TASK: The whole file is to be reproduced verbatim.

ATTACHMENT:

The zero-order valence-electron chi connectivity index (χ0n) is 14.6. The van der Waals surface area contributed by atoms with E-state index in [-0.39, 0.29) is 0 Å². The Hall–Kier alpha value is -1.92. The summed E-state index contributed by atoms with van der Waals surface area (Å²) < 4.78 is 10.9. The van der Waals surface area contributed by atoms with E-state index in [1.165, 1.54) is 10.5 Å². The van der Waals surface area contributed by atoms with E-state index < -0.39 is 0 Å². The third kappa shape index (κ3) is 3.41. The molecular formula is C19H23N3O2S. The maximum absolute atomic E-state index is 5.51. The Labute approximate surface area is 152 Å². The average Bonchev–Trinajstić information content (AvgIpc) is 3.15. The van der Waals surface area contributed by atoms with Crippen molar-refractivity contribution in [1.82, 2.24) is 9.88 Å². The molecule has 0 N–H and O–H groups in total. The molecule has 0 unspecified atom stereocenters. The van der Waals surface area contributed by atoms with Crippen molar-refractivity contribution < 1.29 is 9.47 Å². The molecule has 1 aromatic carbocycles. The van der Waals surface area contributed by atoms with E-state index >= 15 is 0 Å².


The zero-order valence-electron chi connectivity index (χ0n) is 14.6. The van der Waals surface area contributed by atoms with E-state index in [-0.39, 0.29) is 0 Å². The Hall–Kier alpha value is -1.92. The summed E-state index contributed by atoms with van der Waals surface area (Å²) < 4.78 is 10.9. The van der Waals surface area contributed by atoms with E-state index in [1.165, 1.54) is 10.5 Å². The van der Waals surface area contributed by atoms with E-state index < -0.39 is 0 Å². The third kappa shape index (κ3) is 3.41. The molecular formula is C19H23N3O2S. The maximum absolute atomic E-state index is 5.51. The Labute approximate surface area is 152 Å². The average Bonchev–Trinajstić information content (AvgIpc) is 3.15. The van der Waals surface area contributed by atoms with Crippen molar-refractivity contribution in [1.82, 2.24) is 9.88 Å². The molecule has 0 N–H and O–H groups in total. The molecule has 0 unspecified atom stereocenters. The van der Waals surface area contributed by atoms with Crippen molar-refractivity contribution < 1.29 is 9.47 Å². The molecule has 1 aromatic carbocycles. The van der Waals surface area contributed by atoms with E-state index >= 15 is 0 Å².